Photo by Wesley Tingey/Unsplash
“What can the music I listen to teach me about myself?”
There is more to this question than you may even realize, and the answer is more important than most people would suspect.
Music can teach you a great deal about yourself, about others, as well as the world we occupy.
This article is an examination of the many facets of music, the important lessons contained within, as well as warnings for those who don’t understand just how powerful it is.
The Importance of Discipline
As any musician worth their salt will tell you, learning to sing or play an instrument well takes time, dedication, and hard work.
Many of us will have gone through music lessons at some point, and if not that, had at least a superficial encounter with it in school – in the choir, on the recorder, harmonica, or maybe even the melodica.
Some of us will have understood from that brief encounter that learning to play music requires discipline, and that discipline is key to becoming good at anything worth doing.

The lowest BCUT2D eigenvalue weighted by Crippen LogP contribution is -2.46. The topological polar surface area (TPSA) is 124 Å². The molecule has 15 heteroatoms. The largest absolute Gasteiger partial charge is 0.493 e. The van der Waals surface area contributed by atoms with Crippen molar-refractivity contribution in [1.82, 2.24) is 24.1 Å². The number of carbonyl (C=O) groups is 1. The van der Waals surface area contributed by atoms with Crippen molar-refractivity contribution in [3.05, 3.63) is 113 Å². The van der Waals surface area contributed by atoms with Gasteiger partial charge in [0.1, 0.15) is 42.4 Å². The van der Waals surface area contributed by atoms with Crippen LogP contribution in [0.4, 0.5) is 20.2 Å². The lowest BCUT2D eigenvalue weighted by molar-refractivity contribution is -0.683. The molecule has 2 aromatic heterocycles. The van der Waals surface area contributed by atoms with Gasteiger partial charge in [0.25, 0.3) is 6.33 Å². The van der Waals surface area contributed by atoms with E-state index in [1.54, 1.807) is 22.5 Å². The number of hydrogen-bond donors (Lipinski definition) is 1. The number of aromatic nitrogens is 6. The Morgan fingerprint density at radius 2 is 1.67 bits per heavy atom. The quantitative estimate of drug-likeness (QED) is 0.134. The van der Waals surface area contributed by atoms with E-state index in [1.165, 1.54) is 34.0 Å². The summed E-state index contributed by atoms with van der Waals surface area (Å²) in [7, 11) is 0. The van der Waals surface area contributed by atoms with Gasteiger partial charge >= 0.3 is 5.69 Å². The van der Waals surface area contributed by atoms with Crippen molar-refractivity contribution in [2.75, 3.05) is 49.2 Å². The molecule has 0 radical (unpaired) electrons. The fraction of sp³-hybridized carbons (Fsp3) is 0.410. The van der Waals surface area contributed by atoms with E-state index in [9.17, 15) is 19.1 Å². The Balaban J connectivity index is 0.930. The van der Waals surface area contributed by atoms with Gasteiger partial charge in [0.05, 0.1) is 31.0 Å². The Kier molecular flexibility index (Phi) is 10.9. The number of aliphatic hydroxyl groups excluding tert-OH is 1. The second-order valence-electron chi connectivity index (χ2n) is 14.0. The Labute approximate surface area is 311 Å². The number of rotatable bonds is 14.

The sooner this lesson took root, the better, because it meant we could become an expert in our chosen field faster by applying systematic discipline to our efforts.
Musicians Mobile says:
Music lessons can help children extremely well with patience and most of all – better discipline. Playing an instrument is not an activity that gratifies kids immediately with a positive result. In many cases, they will be practicing for days or even for months until they hear the fruits of their labor.
This doesn’t just apply to children, though. It applies to adults too.
As the saying goes, the best time to start was yesterday. The next best time is now. Too bad we don’t know who to attribute that quote to.
It doesn’t matter much when you’re starting. Plenty of people go onto do amazing things later in life.
Per international business strategist, speaker, author, and extreme athlete Dan Waldschmidt, J.R.R. Tolkien went onto publish the first volume of his fantasy series, The Lord of the Rings, at age 62.